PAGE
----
On “being” @triciamatthew

There is, of course, a performative quality to social media. We perform our best lives on Facebook with vacation pictures and descriptions of our accomplishments. Twitter rewards sharp, witty, withering critiques. It feeds on snark and outrage. I’m pretty well adept in all of those things, but I decided that I would try to be on twitter what I can’t always be in real life—helpful and thoughtful. I try to be more reflective in that space. You will rarely find me in a twitter argument, and I try to keep destructive, snarky tweets to a minimum. I’m not always successful. For a hot minute I fantasized about taking Tim Wise DOWN, and even started composing tweets to do it. And then I wondered what I would really be doing, what good it would actually do for the causes I believe in, and how it might make other people with good intentions feel about their work.

That last part is most important. I don’t shy away from tough critiques if I think they’ll be helpful, but tweeting my ideas, especially those about race and gender, has shifted since I signed up for twitter. It happened right around the Zimmerman verdict. Michelle and I had an opportunity to do a workshop together. We talked about schedules and whether or not this was something I wanted to do on my own (in the end, scheduling made the decision). I loved co-facilitating with her and hope we’ll do it again, but I was also curious to see how it would be to work with a small group of women on my own. In the days before the workshop, George Zimmerman was found not guilty and I went on a twitter tear and called the Zimmerman verdict a failure of white feminism (or modern feminism or white modern feminists). I was throwing rhetorical thunderbolts (and gaining followers, I’m sure). It didn’t really hit me until later that I would be in a room of  women, most of whom would be white, leading them through a series of discussions about race and feminism.  How, I asked myself, could I expect them to trust me if they worried I would walk in with a knapsack full of rhetorical rage? What good could I do in that space if my justified rage made it impossible for an open conversation? I think it all worked out for the best. In person, I’m actually as friendly and open as I think I am on twitter. I also started the first session asking us all to think about privilege and laid my own out on the table. But I decided after the Zimmerman verdict to choose my hashtagging and ranting more carefully and mostly opted out of the #solidraityisforwhitewomen discussion. In the first place, after that workshop I simply could not think of “white women” in broad terms. The women I met there were too different (and beautifully human) for me to think broadly about white women as a group in 140 characters. I understood what was behind that hashtag and, to some qualified degree, agreed with it, but most of my participation in that moment was to note what I was learning from feminists from Middle-Eastern countries. It was an area where I had a lot of blindspots, and I decided I needed to read more than I needed to chime in with my own critiques.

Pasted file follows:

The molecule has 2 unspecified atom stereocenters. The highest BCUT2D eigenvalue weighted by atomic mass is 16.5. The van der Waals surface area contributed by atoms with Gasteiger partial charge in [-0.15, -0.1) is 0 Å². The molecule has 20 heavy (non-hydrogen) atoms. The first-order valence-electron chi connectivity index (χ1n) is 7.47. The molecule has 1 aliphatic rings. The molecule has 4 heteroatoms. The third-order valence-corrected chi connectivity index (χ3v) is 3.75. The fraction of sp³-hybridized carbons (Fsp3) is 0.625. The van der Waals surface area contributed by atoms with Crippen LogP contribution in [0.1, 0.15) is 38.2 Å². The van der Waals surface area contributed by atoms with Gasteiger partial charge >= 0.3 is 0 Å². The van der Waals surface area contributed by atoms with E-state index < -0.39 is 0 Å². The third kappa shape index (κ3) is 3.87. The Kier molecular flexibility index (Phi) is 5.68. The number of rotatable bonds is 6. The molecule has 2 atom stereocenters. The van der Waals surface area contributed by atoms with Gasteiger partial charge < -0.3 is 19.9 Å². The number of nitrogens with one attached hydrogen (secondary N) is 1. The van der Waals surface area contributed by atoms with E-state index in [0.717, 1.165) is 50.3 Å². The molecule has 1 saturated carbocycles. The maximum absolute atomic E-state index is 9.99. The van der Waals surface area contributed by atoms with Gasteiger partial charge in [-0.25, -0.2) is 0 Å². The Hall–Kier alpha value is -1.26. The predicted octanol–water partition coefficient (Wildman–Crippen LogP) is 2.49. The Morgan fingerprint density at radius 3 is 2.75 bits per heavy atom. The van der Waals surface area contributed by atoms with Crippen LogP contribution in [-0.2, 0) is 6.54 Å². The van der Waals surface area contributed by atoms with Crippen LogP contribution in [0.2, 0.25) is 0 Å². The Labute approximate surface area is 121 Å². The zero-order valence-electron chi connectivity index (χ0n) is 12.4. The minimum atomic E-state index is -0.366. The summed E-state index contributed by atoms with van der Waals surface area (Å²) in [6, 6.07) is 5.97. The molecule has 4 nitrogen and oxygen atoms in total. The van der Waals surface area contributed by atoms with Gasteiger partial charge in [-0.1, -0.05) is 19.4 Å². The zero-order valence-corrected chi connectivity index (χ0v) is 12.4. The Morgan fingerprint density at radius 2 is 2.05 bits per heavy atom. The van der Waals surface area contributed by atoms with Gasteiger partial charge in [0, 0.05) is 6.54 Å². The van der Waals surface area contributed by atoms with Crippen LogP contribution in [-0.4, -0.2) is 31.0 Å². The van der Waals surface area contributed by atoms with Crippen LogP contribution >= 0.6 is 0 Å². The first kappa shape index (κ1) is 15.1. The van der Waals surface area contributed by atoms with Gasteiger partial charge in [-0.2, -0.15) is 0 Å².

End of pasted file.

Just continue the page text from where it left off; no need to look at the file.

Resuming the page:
@triciamatthew: NEXT!

I wish I could translate the diversity social media experience with my work in British literary studies, but it’s not working. I suspect it’s because in that arena I’m totally old school and the arguments I make can’t really be distilled into anything less than a conference paper. It also doesn’t have the same political efficacy as work on diversity in higher education. Those dead writers have been ignored for so long that a few more years won’t matter. The world may be better for my writing on medical discourse and the history of the novel, but it’s doing just fine without it. I’m also not in touch with my peers in this field via social media.  I wonder if the fact that my work is not more theoretically oriented limits its audience; a close reading of Valperga will not draw as wide an audience as a careful consideration of Barthes. I wish I could write my book in public like Michelle is doing, and perhaps I will post a chapter or two as I revise this draft.  I’m not sure it will be the best use of my time, especially at this stage. I suspect that my third book, which is rooted in the blog posts about the tensions between mainstream feminists an women of color, will be written in a more public way.

We’ll see.



* “DemandsofTenure:OneProfessional’sStory fromThreePerspectives”
April L. Few, Fred P. Piercy, and Andrew Stremmel. Feminist Formations. 19 (3) Fall 2007: 47-66.

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CFP: Blackness Without Race: Essays on the Subversion of Race by Way of Blackness in Literature, Media, and Culture

Posting for a friend:
Submissions and inquiries to Jennifer E. Henton.

Blackness Without Race:
Essays on the Subversion of Race by Way of Blackness in Literature, Media, and Culture